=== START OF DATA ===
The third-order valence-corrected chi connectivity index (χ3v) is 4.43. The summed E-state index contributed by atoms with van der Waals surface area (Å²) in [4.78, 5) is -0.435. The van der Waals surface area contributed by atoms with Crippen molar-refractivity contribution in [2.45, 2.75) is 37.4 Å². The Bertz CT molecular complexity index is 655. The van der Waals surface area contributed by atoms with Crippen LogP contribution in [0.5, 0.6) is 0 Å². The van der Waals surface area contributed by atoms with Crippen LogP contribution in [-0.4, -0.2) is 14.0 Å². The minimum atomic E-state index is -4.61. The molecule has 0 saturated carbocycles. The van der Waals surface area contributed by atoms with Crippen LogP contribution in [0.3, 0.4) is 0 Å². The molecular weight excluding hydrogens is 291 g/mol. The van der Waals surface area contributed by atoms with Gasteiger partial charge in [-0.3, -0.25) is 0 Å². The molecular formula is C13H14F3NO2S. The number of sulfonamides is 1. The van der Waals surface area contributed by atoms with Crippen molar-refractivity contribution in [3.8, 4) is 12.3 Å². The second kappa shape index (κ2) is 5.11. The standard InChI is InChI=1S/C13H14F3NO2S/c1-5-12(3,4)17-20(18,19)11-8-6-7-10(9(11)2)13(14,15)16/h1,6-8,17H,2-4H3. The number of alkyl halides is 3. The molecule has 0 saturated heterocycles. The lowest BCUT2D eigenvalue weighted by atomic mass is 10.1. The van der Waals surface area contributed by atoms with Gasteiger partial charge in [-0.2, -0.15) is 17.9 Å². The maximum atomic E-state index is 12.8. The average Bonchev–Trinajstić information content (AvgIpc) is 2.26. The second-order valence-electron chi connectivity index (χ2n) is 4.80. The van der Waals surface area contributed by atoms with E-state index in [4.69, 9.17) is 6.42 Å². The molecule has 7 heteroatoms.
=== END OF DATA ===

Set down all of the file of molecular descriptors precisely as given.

The third-order valence-corrected chi connectivity index (χ3v) is 4.43. The summed E-state index contributed by atoms with van der Waals surface area (Å²) in [4.78, 5) is -0.435. The van der Waals surface area contributed by atoms with Crippen molar-refractivity contribution in [2.45, 2.75) is 37.4 Å². The Bertz CT molecular complexity index is 655. The van der Waals surface area contributed by atoms with Crippen LogP contribution in [0.5, 0.6) is 0 Å². The van der Waals surface area contributed by atoms with Crippen LogP contribution in [-0.4, -0.2) is 14.0 Å². The minimum atomic E-state index is -4.61. The molecule has 0 saturated carbocycles. The van der Waals surface area contributed by atoms with Crippen LogP contribution in [0.3, 0.4) is 0 Å². The molecular weight excluding hydrogens is 291 g/mol. The van der Waals surface area contributed by atoms with Gasteiger partial charge in [-0.3, -0.25) is 0 Å². The molecular formula is C13H14F3NO2S. The number of sulfonamides is 1. The van der Waals surface area contributed by atoms with Crippen molar-refractivity contribution in [3.8, 4) is 12.3 Å². The second kappa shape index (κ2) is 5.11. The standard InChI is InChI=1S/C13H14F3NO2S/c1-5-12(3,4)17-20(18,19)11-8-6-7-10(9(11)2)13(14,15)16/h1,6-8,17H,2-4H3. The number of alkyl halides is 3. The molecule has 0 saturated heterocycles. The lowest BCUT2D eigenvalue weighted by atomic mass is 10.1. The van der Waals surface area contributed by atoms with Gasteiger partial charge in [-0.2, -0.15) is 17.9 Å². The maximum atomic E-state index is 12.8. The average Bonchev–Trinajstić information content (AvgIpc) is 2.26. The second-order valence-electron chi connectivity index (χ2n) is 4.80. The van der Waals surface area contributed by atoms with E-state index in [4.69, 9.17) is 6.42 Å². The molecule has 7 heteroatoms.